$$\chi^2 = \frac(16 - 20)^220 + \frac(29 - 20)^220 + \frac(9 - 20)^220 + \frac(29 - 20)^220 = 18.7 $$

If all assumptions have to be met, \(\chi^2\) approximately follows a chi-square distribution with \(df\) degrees of freedom where

$$df = m - 1$$

for \(m\) frequencies. Since we have 4 frequencies because that 4 different ads,

$$df = 4 - 1 = 3$$

for our example data. Finally, we can simply look increase the definition level as

$$P(\chi^2(3) > 18.7) \approx 0.00032$$

We ran this calculations in this Googlesheet displayed below.


So what go this mean? Well, if all 4 ads space equally desired in the population, there's a 0.00032 chance of finding our observed frequencies. Since p Right, therefore it's safe to assume that the populace proportions room not every equal. Yet precisely how different are they? We can express this in a single number: the effect size.

Effect dimension - Cohen’s W

The result size because that a chi-square goodness-of-fit check -as well as the chi-square freedom test- is Cohen’s W. Part rules that thumb1 room that

Cohen’s W = 0.10 shows a small effect size;Cohen’s W = 0.30 shows a medium impact size;Cohen’s W = 0.50 indicates a large effect size.

Cohen’s W is computed as

$$W = \sqrt\sum_i = 1^m\frac(P_oi - P_ei)^2P_ei$$


\(P_oi\) represent observed proportions and\(P_ei\) represent expected proportions under the null hypothesis for\(m\) cells.

For ad1, the null hypothesis says that all expected proportions room 0.25. The observed proportions are computed indigenous the observed frequencies (see screenshot below) and result in

$$W = \sqrt\frac(0.2 - 0.25)^20.25 +\frac(0.3625 - 0.25)^20.25 +\frac(0.075 - 0.25)^20.25 +\frac(0.3625 - 0.25)^20.25 = $$

$$W = \sqrt0.234 = 0.483$$

We ran this computations in this Googlesheet presented below.


For ad1, the impact size \(W\) = 0.483. This suggests a huge overall difference between the observed and expected frequencies.

Power and also Sample dimension Calculation

Now that us computed our impact size, we're all set for our critical 2 steps. Very first off, what about power? What's the probability demonstrating an effect if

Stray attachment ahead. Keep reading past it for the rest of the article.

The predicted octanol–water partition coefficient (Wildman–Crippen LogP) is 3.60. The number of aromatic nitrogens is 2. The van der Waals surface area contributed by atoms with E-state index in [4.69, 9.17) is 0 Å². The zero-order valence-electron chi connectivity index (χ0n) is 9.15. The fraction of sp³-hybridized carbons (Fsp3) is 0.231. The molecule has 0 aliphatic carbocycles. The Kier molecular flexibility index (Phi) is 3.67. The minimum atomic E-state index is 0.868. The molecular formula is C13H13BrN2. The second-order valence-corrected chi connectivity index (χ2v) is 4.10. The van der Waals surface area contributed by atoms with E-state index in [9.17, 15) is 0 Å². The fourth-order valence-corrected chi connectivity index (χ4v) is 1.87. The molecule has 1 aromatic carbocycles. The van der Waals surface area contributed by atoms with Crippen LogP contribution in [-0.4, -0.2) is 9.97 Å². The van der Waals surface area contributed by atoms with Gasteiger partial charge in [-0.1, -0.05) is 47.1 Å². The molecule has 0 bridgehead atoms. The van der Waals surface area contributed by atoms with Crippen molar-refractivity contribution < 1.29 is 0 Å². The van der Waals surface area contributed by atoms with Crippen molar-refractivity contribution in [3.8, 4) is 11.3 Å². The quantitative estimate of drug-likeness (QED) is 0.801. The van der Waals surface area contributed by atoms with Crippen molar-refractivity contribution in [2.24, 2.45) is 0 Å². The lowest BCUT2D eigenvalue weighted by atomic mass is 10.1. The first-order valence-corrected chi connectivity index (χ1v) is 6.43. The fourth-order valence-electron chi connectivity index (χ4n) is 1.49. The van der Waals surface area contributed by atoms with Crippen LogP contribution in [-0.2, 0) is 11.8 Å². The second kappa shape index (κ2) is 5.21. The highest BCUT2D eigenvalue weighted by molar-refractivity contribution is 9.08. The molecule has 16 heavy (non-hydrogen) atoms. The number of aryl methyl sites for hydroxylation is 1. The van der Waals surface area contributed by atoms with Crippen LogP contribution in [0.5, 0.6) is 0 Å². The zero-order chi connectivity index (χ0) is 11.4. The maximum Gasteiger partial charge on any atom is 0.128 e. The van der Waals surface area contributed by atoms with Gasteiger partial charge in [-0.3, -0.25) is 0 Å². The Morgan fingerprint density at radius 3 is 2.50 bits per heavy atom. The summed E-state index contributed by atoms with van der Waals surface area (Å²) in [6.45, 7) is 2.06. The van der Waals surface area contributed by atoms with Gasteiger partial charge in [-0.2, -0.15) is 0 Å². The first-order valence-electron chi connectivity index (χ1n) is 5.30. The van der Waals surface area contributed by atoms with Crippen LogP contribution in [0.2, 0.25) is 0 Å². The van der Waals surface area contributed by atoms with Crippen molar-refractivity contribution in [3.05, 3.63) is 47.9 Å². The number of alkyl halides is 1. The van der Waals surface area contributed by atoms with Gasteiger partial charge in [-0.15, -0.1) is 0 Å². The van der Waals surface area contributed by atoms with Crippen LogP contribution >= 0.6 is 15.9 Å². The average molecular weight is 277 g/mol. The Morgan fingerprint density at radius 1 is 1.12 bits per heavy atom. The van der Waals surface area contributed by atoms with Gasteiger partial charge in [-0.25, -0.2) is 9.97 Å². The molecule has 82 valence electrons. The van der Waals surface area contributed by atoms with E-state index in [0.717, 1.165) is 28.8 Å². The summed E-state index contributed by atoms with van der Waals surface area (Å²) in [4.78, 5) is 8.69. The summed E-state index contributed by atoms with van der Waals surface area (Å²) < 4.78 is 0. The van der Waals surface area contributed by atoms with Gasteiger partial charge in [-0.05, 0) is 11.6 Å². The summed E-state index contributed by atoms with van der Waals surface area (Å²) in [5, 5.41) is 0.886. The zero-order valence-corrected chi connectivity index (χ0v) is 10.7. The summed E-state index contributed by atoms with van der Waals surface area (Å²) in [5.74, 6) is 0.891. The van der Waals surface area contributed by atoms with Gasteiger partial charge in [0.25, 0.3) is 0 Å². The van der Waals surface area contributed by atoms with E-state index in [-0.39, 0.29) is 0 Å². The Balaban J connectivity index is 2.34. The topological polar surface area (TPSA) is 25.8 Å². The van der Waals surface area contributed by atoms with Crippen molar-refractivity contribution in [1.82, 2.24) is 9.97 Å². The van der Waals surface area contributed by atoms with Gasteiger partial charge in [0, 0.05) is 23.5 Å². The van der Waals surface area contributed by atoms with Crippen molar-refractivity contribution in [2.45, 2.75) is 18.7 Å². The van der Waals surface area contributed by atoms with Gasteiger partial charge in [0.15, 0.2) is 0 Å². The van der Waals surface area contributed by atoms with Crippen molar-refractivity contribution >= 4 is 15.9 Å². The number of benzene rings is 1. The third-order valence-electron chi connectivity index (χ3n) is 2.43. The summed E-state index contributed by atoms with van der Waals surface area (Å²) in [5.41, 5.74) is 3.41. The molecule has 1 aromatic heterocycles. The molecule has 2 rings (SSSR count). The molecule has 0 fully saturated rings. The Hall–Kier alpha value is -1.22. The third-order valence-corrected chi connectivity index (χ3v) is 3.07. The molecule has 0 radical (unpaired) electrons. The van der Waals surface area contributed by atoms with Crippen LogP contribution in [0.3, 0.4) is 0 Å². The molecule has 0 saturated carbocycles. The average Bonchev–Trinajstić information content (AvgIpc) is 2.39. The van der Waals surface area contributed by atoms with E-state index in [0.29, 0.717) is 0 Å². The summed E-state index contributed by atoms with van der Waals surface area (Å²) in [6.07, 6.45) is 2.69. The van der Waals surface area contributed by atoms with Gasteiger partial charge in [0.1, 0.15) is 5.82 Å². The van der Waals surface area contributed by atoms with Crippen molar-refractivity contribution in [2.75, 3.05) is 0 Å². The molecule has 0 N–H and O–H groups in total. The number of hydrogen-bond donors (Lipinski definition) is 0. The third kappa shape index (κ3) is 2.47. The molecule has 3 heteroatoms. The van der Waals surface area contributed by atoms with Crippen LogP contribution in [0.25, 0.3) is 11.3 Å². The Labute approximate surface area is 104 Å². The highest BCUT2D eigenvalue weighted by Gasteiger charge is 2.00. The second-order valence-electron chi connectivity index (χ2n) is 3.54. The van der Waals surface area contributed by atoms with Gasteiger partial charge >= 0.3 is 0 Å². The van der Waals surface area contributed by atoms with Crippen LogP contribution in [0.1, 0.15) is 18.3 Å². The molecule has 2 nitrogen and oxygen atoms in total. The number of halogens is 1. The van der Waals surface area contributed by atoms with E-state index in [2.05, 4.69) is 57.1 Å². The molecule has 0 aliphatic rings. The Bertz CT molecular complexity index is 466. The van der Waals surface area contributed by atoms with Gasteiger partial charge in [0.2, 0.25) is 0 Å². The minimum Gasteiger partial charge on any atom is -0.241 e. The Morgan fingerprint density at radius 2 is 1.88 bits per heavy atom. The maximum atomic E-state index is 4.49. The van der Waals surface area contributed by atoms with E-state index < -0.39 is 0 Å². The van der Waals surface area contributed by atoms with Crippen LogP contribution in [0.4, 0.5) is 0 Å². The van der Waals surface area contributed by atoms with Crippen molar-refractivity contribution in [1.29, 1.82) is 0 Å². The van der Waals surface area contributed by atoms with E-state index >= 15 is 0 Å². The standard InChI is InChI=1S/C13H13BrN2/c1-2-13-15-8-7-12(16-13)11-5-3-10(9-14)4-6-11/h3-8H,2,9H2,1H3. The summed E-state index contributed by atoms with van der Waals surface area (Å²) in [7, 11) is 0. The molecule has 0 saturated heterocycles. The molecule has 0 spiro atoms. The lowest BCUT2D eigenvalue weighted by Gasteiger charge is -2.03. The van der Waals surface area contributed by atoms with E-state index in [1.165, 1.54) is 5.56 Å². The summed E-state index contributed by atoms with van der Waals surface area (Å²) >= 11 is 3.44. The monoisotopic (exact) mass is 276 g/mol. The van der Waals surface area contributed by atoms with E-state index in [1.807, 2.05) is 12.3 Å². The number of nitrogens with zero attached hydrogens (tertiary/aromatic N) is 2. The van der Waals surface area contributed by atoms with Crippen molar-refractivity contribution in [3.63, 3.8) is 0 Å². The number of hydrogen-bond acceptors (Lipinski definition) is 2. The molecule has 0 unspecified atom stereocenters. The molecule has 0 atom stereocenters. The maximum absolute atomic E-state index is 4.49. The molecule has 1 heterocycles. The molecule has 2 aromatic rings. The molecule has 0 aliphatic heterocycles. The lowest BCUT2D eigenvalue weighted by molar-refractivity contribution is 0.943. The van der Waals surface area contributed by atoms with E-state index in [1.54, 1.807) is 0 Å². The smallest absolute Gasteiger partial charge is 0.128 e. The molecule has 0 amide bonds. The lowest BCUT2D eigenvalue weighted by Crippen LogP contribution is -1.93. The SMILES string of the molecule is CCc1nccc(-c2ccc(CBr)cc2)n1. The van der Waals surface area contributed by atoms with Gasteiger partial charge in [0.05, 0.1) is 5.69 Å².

we test at α = 0.05;we have actually a sample the N = 80;df = 3 (our outcome variable has actually 4 categories);we don't recognize the populace effect dimension \(W\)?

The chart below -created in G*Power- answers simply that.


Some an easy conclusions are that

power = 0.98 for a large effect size;power = 0.60 for a medium result size;power = 0.10 for a small impact size.

These outcomes are not as well great: us only have actually a 0.60 probability the rejecting the null theory if the population effect dimension is medium and also N = 80. However, we deserve to increase power by increasing the sample size. For this reason which sample sizes execute we need if

we test at α = 0.05;we desire to have power = 0.80;df = 3 (our result variable has 4 categories);we don't recognize the population effect size \(W\)?

The chart below shows how forced sample size decrease through increasing impact sizes.


Under the abovementioned conditions, we have power ≥ 0.80

for a large result size if N = 44;for a medium impact size if N = 122;for a small result size if N = 1091.

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Cohen, J (1988). Statistical Power analysis for the Social scientific researches (2nd. Edition). Hillsdale, brand-new Jersey, Lawrence Erlbaum Associates. Siegel, S. & Castellan, N.J. (1989). Nonparametric Statistics because that the behavior Sciences (2nd ed.). Singapore: McGraw-Hill. Warner, R.M. (2013). Applied Statistics (2nd. Edition). Thousands Oaks, CA: SAGE.